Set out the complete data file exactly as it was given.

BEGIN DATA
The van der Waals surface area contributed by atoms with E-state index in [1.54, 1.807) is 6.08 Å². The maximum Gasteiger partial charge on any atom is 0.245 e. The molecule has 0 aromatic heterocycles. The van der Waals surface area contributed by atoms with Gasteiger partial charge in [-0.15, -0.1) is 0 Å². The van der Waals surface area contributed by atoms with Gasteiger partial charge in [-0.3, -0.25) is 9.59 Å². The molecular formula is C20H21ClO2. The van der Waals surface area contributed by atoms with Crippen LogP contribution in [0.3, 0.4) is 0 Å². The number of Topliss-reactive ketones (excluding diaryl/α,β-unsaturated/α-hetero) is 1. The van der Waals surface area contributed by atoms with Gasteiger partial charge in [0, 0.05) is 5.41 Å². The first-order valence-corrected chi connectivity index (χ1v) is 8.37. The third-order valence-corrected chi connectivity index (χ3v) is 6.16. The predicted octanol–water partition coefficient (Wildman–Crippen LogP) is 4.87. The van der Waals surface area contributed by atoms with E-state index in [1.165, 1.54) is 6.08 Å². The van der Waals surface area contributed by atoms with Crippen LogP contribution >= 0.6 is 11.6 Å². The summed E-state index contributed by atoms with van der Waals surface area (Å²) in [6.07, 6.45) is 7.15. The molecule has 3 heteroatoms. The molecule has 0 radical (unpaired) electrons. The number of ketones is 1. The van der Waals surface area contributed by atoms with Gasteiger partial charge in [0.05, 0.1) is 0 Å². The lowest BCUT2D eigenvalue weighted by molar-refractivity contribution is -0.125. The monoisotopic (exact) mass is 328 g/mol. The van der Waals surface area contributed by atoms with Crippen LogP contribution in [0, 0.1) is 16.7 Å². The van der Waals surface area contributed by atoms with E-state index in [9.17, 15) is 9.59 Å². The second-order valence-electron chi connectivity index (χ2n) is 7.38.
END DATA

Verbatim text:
The van der Waals surface area contributed by atoms with E-state index in [1.54, 1.807) is 6.08 Å². The maximum Gasteiger partial charge on any atom is 0.245 e. The molecule has 0 aromatic heterocycles. The van der Waals surface area contributed by atoms with Gasteiger partial charge in [-0.15, -0.1) is 0 Å². The van der Waals surface area contributed by atoms with Gasteiger partial charge in [-0.3, -0.25) is 9.59 Å². The molecular formula is C20H21ClO2. The van der Waals surface area contributed by atoms with Crippen LogP contribution in [0.3, 0.4) is 0 Å². The number of Topliss-reactive ketones (excluding diaryl/α,β-unsaturated/α-hetero) is 1. The van der Waals surface area contributed by atoms with Gasteiger partial charge in [0, 0.05) is 5.41 Å². The first-order valence-corrected chi connectivity index (χ1v) is 8.37. The third-order valence-corrected chi connectivity index (χ3v) is 6.16. The predicted octanol–water partition coefficient (Wildman–Crippen LogP) is 4.87. The van der Waals surface area contributed by atoms with E-state index in [1.165, 1.54) is 6.08 Å². The van der Waals surface area contributed by atoms with Crippen LogP contribution >= 0.6 is 11.6 Å². The summed E-state index contributed by atoms with van der Waals surface area (Å²) in [6.07, 6.45) is 7.15. The molecule has 3 heteroatoms. The molecule has 0 radical (unpaired) electrons. The number of ketones is 1. The van der Waals surface area contributed by atoms with Gasteiger partial charge in [0.05, 0.1) is 0 Å². The lowest BCUT2D eigenvalue weighted by molar-refractivity contribution is -0.125. The monoisotopic (exact) mass is 328 g/mol. The van der Waals surface area contributed by atoms with Crippen LogP contribution in [0, 0.1) is 16.7 Å². The van der Waals surface area contributed by atoms with E-state index in [9.17, 15) is 9.59 Å². The second-order valence-electron chi connectivity index (χ2n) is 7.38.